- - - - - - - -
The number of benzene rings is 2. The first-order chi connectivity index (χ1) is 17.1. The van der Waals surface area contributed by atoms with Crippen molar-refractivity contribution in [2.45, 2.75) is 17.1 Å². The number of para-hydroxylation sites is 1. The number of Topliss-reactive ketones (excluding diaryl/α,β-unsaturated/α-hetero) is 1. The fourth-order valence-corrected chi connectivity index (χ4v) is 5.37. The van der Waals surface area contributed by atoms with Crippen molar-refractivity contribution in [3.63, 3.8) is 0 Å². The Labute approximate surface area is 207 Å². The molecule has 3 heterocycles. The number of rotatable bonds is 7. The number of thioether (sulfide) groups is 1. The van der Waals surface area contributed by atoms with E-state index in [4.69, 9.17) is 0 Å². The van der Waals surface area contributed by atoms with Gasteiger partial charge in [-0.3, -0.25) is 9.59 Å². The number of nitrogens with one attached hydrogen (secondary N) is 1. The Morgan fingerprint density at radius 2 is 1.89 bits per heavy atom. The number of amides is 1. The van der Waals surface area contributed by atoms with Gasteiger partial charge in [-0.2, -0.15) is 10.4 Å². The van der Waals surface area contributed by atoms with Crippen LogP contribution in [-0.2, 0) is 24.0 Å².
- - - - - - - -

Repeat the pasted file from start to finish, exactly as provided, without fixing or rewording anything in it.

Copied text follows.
The number of benzene rings is 2. The first-order chi connectivity index (χ1) is 17.1. The van der Waals surface area contributed by atoms with Crippen molar-refractivity contribution in [2.45, 2.75) is 17.1 Å². The number of para-hydroxylation sites is 1. The number of Topliss-reactive ketones (excluding diaryl/α,β-unsaturated/α-hetero) is 1. The fourth-order valence-corrected chi connectivity index (χ4v) is 5.37. The van der Waals surface area contributed by atoms with Crippen molar-refractivity contribution in [3.63, 3.8) is 0 Å². The Labute approximate surface area is 207 Å². The molecule has 3 heterocycles. The number of rotatable bonds is 7. The number of thioether (sulfide) groups is 1. The van der Waals surface area contributed by atoms with E-state index in [4.69, 9.17) is 0 Å². The van der Waals surface area contributed by atoms with Gasteiger partial charge in [-0.3, -0.25) is 9.59 Å². The number of nitrogens with one attached hydrogen (secondary N) is 1. The Morgan fingerprint density at radius 2 is 1.89 bits per heavy atom. The number of amides is 1. The van der Waals surface area contributed by atoms with Gasteiger partial charge in [-0.2, -0.15) is 10.4 Å². The van der Waals surface area contributed by atoms with Crippen LogP contribution in [-0.2, 0) is 24.0 Å².